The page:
I’m in Illinois and am wondering how I put the queen excluder back on my hive? I have the lower deep, a super of honey, an empty super that I put an open bag of sugar in and then the insulated super with the inner and outer covers on top. Does the queen typically lay brood in the super above the deep that they’ve been eating out of all winter?
Thank you for your guidance!

Rusty
Reply

Dawn,

You never know, but I’d say there is a very high probability that she will.

Ames
Reply

Bravo! Very sound advice. I ramp up the feeding every year at this time. Have to. Its Maine.

Jeff R
Reply

Spot on as usual Rusty!

My busiest hive had eaten through all but about a tablespoon of the sugar in their round top feeder.

I replenished it with sugar – too many girls in the feeder to give them anything too wet. Hopefully the sugar will feed them well enough that they will get out of the feeder so I can add something more moist like sugar syrup or candy.

Thanks for the reminder!

Bill Jutz
Reply

If you see red maple pollen, then you have brood in your hives.

Frederick L Heim
Reply

hi Rusty,

My beekeeper buddy and I tried again this year. Checked the hives a few days ago, So far, better than the last couple of years, 3 full of dead bees, but one hive looks pretty good. Gonna call him to see what he wants to do for feed.

Tough to get a hive to overwinter here in Minnesota, a combo of harsh winters and bees bought from Texas I suspect.

Theresa
Reply

I’m just not sure. In northern Illinois, 5 out of 7 days it is 50 degrees plus during the day. However nighttime temps are between 30 and 34 degrees. Should I feed my bees?

Rusty
Reply

Hi Theresa,

Honestly, the temperature has little to do with it. You need to see if your bees have enough food. If they do, you don’t need to feed them. If they don’t, then you do. It’s really that simple. The only way you can know is by looking.

Theresa Arneson
Reply

Thanks!

Frederick L Heim
Reply

My beekeeper buddy came out Sunday, added a feeder frame and a few 1 pound honey jars and a couple of pollen patties. The girls were quite active and sent for the grub within seconds.

Don
Reply

Flying in and out can be hunger desperation. Don’t be fooled: I was last spring. Put a bag of sugar into a clear plastic bag, cut a 2 or 3-inch hole out of the underside and put it over the feed hole. You can see what is going on through the plastic if you leave a small gap in the centre of the sugar. Insulate well over the whole crown board.

Vincent Mulac
Reply

Hi Rusty,

I’m in Vermont. At what temp can I open my hive to check? The other day it got up to 50 and the girls were flying but most days are still in the 30s. I have a medium super and a candy board on top of my top deep box. Thanks.

Rusty
Reply

Vincent,

If you’re asking about checking for food supplies, then the answer is to check as soon as you suspect they may be low on food, the sooner the better.

When is it too cold to open a hive?

Mike
Reply

Regarding opening the hive, I read in an article, a very good point. If you open a hive when it’s too cold to check and there is enough food, some bees may perish, however, if you don’t and there is no food all the bees will perish.

George Norman
Reply

Here in the frozen north, we usually don’t feed in spring unless we see an emergency. Our preference is to feed them up in the fall so they have plenty of stores to last until the pollen starts coming in (April where I live). I winter in double 10 frame deeps, and I like to see them at 100-120 lb when I wrap them up around December 1. Michael Palmer, in a much colder Vermont, asks for 130-140 lb.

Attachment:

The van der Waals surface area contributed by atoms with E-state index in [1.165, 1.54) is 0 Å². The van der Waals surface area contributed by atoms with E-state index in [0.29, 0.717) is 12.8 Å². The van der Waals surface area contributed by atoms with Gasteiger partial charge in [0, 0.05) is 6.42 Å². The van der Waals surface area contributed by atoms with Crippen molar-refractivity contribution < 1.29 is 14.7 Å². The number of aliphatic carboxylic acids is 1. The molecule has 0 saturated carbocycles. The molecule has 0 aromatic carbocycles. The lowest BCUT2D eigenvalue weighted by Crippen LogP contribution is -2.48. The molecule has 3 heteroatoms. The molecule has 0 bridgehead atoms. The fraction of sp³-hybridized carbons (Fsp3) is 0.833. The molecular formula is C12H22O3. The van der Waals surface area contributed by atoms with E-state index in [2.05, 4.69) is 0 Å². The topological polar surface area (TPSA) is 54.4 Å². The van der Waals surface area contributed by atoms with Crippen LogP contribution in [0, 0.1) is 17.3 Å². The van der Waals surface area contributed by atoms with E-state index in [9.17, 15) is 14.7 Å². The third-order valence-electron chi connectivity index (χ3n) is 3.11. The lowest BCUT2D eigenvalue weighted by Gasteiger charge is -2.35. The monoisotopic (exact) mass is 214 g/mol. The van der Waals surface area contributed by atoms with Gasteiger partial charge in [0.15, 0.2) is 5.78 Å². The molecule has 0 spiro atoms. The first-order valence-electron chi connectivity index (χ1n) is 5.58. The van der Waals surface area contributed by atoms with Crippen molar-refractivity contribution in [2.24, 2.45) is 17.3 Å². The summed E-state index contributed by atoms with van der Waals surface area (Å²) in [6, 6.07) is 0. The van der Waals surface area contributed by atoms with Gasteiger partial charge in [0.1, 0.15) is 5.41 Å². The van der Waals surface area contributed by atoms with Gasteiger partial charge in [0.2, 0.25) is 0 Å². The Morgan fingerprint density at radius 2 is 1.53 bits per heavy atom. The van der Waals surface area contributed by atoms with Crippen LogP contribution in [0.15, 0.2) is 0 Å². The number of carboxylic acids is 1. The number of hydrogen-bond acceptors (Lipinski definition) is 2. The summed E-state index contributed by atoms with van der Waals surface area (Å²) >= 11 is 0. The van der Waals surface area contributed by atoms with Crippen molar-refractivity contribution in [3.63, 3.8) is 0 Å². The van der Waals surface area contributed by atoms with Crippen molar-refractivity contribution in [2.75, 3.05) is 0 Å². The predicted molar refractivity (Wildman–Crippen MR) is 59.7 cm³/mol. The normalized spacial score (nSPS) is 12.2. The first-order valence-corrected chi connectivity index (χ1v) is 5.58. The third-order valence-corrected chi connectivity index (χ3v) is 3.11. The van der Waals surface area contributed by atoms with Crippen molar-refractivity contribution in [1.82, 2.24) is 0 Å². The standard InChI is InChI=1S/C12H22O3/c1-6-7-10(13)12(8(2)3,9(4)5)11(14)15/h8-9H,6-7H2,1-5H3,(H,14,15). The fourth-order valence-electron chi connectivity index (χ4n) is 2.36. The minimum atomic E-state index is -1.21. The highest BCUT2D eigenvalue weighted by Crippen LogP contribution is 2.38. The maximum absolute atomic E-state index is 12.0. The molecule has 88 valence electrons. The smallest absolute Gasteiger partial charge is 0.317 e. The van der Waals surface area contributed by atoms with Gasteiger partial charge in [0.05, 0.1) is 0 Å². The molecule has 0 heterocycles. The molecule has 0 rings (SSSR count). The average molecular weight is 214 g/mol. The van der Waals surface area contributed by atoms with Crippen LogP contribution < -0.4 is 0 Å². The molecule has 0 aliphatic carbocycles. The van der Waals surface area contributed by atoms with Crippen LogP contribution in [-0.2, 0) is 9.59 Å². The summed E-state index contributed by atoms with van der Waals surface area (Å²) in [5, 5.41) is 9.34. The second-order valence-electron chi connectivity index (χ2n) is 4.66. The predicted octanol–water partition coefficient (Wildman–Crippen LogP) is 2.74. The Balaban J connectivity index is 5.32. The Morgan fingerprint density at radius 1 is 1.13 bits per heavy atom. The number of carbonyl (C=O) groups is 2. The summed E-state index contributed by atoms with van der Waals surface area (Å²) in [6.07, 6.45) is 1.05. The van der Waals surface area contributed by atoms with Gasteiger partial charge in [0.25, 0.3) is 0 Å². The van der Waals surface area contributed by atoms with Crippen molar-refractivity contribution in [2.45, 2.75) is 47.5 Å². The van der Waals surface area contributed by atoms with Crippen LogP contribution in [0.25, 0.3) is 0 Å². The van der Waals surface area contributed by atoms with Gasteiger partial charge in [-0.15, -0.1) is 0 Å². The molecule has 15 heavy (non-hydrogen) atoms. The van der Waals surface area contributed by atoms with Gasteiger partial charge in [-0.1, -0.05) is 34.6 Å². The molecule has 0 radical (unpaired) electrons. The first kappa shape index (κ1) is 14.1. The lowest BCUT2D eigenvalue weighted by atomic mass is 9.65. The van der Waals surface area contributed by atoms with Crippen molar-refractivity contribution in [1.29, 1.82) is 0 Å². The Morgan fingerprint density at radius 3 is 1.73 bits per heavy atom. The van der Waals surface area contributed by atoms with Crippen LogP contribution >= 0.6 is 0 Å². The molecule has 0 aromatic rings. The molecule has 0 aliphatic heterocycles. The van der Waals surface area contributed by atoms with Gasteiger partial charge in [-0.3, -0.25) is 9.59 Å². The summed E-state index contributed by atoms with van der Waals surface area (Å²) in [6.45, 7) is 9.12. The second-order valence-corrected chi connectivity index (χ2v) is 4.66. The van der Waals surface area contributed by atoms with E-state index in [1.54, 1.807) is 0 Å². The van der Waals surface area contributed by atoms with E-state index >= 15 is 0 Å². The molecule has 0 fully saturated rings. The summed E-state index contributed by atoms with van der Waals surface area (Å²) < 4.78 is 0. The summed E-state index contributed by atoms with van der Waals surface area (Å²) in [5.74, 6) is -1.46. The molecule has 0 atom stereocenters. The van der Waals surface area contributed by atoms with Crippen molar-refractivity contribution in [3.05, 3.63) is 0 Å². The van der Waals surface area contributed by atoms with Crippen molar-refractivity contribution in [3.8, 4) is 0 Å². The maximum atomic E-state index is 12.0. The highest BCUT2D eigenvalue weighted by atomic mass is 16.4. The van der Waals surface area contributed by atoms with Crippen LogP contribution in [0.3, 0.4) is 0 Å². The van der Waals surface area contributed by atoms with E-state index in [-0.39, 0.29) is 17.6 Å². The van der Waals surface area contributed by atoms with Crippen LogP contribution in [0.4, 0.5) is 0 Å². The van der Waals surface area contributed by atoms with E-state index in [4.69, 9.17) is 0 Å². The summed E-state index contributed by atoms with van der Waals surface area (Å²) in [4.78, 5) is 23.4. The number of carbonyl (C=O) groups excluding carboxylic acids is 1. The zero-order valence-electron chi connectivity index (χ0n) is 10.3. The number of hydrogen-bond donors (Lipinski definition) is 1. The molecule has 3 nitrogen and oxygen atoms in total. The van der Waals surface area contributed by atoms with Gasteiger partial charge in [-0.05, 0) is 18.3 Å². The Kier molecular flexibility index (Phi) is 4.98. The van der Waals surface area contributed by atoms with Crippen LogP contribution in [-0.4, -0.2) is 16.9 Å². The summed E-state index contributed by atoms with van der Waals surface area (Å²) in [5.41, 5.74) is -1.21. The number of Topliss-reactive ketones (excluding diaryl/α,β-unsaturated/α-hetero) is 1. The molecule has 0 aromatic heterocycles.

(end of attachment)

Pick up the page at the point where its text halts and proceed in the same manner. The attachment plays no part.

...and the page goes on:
Kristen
Reply

I am in Northern Virginia. We had an incredibly mild winter and my hive made it through and seems to be quite strong. I fed the bees throughout the winter with fondant using a combo quilt/feeder box. Yesterday when I opened the hive, there was a lot of comb formed in the feeder section and covered with bees. I smoked well and then removed the quilt/feeder box (I left it near the hive opening so the bees could return to the hive) and added a super with 10 frames. In examining the comb in the feeder this morning, I noticed that, in addition to honey in the comb, there were larvae as well. Not all that many – maybe 50. However, now I am concerned that I might have displaced the queen when I removed the quilt/feeder box. I didn’t even think that she would be up that high in the hive. I guess I will need to wait for another nice day and see if I can spot her in the lower boxes.

Rusty
Reply

Kristen,

Yes, you should look for her, just in case. Also, read this: Never trust a queen

Tammy
Reply

I’m a new beek. Just put in 2 pkts of Italian honey bees on March 27. One hive they have absconded (learned too late about the queen excluder). The other hive appears well. They are building comb and we can see eggs in some of the cells. Today when we were watching the bees we saw two instances of one bee killing another. The first time they were fighting at the entrance. The dead bee dropped to the tray and they brought it inside. The second time the dead bee dropped to the ground and the other bee flew off. Please advise.

Rusty
Reply

Tammy,

Fighting at or near the entrance is usually due to bees coming from other hives and trying to steal provisions from your colony. If you are feeding syrup, for example, that would be enough to attract other bees. If it persists, consider using a robbing screen.

Tammy
Reply

Thank you. I didn’t see any fighting today so maybe the problem is solved. There were 6 dead bees out in front of the hive this morning. I will keep a watch again tomorrow.

Mike
Reply

Tammy, a robust hive at this time has about 10K bees +/-. usually bees will leave the hive and die, but some will die in the hive. The workers will take the dead out and scatter them around, but if it’s cold they will leave them right outside the hive. It’s normal to see a few dead on the landing board or close to the hive. Dead bees will attract predators so the workers try to hide them.